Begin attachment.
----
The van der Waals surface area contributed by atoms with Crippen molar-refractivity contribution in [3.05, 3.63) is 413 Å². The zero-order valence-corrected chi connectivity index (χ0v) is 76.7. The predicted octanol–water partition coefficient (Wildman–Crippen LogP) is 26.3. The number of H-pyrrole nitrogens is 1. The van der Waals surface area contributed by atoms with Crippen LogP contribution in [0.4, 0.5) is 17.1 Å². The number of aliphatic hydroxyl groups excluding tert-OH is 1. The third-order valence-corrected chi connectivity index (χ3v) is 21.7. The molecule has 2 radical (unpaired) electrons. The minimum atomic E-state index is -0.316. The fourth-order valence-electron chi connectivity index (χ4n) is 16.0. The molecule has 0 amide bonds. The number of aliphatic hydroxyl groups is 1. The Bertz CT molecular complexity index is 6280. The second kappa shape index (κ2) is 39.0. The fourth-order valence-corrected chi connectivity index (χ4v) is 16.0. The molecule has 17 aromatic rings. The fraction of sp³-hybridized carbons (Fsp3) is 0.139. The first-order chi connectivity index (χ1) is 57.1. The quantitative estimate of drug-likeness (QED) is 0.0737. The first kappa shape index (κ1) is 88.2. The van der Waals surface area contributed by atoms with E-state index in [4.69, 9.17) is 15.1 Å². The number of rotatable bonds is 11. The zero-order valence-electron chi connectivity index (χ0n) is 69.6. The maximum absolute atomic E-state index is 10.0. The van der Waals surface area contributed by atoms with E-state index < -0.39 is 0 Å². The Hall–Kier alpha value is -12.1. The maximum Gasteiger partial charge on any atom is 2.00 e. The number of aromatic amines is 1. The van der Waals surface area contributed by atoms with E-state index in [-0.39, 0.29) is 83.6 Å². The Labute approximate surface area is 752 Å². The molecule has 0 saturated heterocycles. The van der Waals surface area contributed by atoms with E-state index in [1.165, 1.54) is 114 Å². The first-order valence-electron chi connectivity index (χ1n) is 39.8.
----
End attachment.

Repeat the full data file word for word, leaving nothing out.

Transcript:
The van der Waals surface area contributed by atoms with Crippen molar-refractivity contribution in [3.05, 3.63) is 413 Å². The zero-order valence-corrected chi connectivity index (χ0v) is 76.7. The predicted octanol–water partition coefficient (Wildman–Crippen LogP) is 26.3. The number of H-pyrrole nitrogens is 1. The van der Waals surface area contributed by atoms with Crippen LogP contribution in [0.4, 0.5) is 17.1 Å². The number of aliphatic hydroxyl groups excluding tert-OH is 1. The third-order valence-corrected chi connectivity index (χ3v) is 21.7. The molecule has 2 radical (unpaired) electrons. The minimum atomic E-state index is -0.316. The fourth-order valence-electron chi connectivity index (χ4n) is 16.0. The molecule has 0 amide bonds. The number of aliphatic hydroxyl groups is 1. The Bertz CT molecular complexity index is 6280. The second kappa shape index (κ2) is 39.0. The fourth-order valence-corrected chi connectivity index (χ4v) is 16.0. The molecule has 17 aromatic rings. The fraction of sp³-hybridized carbons (Fsp3) is 0.139. The first-order chi connectivity index (χ1) is 57.1. The quantitative estimate of drug-likeness (QED) is 0.0737. The first kappa shape index (κ1) is 88.2. The van der Waals surface area contributed by atoms with E-state index in [4.69, 9.17) is 15.1 Å². The number of rotatable bonds is 11. The zero-order valence-electron chi connectivity index (χ0n) is 69.6. The maximum absolute atomic E-state index is 10.0. The van der Waals surface area contributed by atoms with E-state index < -0.39 is 0 Å². The Hall–Kier alpha value is -12.1. The maximum Gasteiger partial charge on any atom is 2.00 e. The number of aromatic amines is 1. The van der Waals surface area contributed by atoms with E-state index in [-0.39, 0.29) is 83.6 Å². The Labute approximate surface area is 752 Å². The molecule has 0 saturated heterocycles. The van der Waals surface area contributed by atoms with E-state index in [1.165, 1.54) is 114 Å². The first-order valence-electron chi connectivity index (χ1n) is 39.8.